Clifford Shearing is a Professor Emeritus at the Universities of Toronto and Cape Town and holds professorial appointments at the Universities of Griffith (adjunct), Montreal (associé), and New South Wales (visiting professorial fellow).  He is an Associate in the African Climate and Development Initiative, University of Cape Town.

Shearing’s academic work has broadened criminology’s boundaries, with a primary focus on ‘security governance’ and how this might be understood and enhanced.  In the context of his applied work he has co-authored the 1999 Patten Commission report on policing in Northern Ireland and, a 2014 report by the Council of Canadian Academies, commissioned by the Government of Canada, entitled Policing Canada in the 21st Century: New Policing for New Challenges.   This report builds on earlier reports published by the Canadian Law Reform Commission on global developments in policing.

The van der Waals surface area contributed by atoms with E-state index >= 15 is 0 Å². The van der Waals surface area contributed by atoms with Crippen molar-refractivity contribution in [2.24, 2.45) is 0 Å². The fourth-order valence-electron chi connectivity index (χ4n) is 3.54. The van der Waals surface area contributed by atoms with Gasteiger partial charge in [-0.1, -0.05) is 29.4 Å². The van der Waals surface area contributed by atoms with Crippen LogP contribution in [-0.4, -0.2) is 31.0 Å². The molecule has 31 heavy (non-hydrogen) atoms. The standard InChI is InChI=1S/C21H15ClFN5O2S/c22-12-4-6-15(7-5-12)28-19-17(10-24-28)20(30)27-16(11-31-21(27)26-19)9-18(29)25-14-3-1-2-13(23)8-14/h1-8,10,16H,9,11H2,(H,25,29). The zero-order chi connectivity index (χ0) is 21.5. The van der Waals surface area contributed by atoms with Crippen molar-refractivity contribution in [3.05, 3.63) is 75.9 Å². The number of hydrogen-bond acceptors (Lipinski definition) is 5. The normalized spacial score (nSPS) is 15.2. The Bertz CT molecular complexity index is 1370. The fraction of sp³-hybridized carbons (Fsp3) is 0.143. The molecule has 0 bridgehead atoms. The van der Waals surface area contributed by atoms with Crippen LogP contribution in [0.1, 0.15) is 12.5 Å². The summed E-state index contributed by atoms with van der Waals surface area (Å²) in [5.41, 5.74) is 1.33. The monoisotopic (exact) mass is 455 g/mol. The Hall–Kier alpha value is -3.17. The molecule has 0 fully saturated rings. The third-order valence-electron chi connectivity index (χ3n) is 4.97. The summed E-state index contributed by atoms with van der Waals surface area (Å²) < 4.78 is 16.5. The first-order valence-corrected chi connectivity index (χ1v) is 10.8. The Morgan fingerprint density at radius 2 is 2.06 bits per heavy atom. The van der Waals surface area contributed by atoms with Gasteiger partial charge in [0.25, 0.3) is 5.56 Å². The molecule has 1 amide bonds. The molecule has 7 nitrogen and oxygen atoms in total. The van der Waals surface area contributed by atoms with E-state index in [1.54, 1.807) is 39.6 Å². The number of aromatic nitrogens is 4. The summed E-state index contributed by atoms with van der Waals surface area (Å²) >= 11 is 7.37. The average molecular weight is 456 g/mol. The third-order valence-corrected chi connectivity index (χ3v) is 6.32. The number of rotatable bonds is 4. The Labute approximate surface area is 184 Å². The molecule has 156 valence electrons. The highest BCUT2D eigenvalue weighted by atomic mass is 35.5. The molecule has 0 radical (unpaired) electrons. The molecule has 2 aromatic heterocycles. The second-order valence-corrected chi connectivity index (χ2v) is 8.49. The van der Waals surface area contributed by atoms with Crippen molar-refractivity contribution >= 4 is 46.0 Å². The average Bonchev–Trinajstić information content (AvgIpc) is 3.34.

His current work is focused on exploring shifts in 21st Century risk landscapes.  Recent books include Security in the Anthropocene (Transcript, with Cameron Harrington), 2017; Criminology and the Anthropocene (Routledge, edited with Cameron Holley), 2018, and Criminology and Climate: Insurance and the Regulation of Harmscapes (Routledge, edited with Cameron Holley and Liam Phelan), 2020.

He has authored 20 books and over 200 papers and has throughout his career, sought to reshape understandings of security and its governance. He, and his collaborators, have coined terms such as “mass private property”, the “governance of security” and “nodal governance” that have become common parlance within the criminological lexicon. 

Shearing is currently engaged, with the support of the Mauerberger Foundation, in supporting young people who are making a difference in transforming human engagements with earth systems through EESI (Environmental Entrepreneurs Support Initiative) he also supports the Evolving Securities Initiative, a network that brings together security scholars and professionals undertaking innovative research and thinking on today’s security challenges.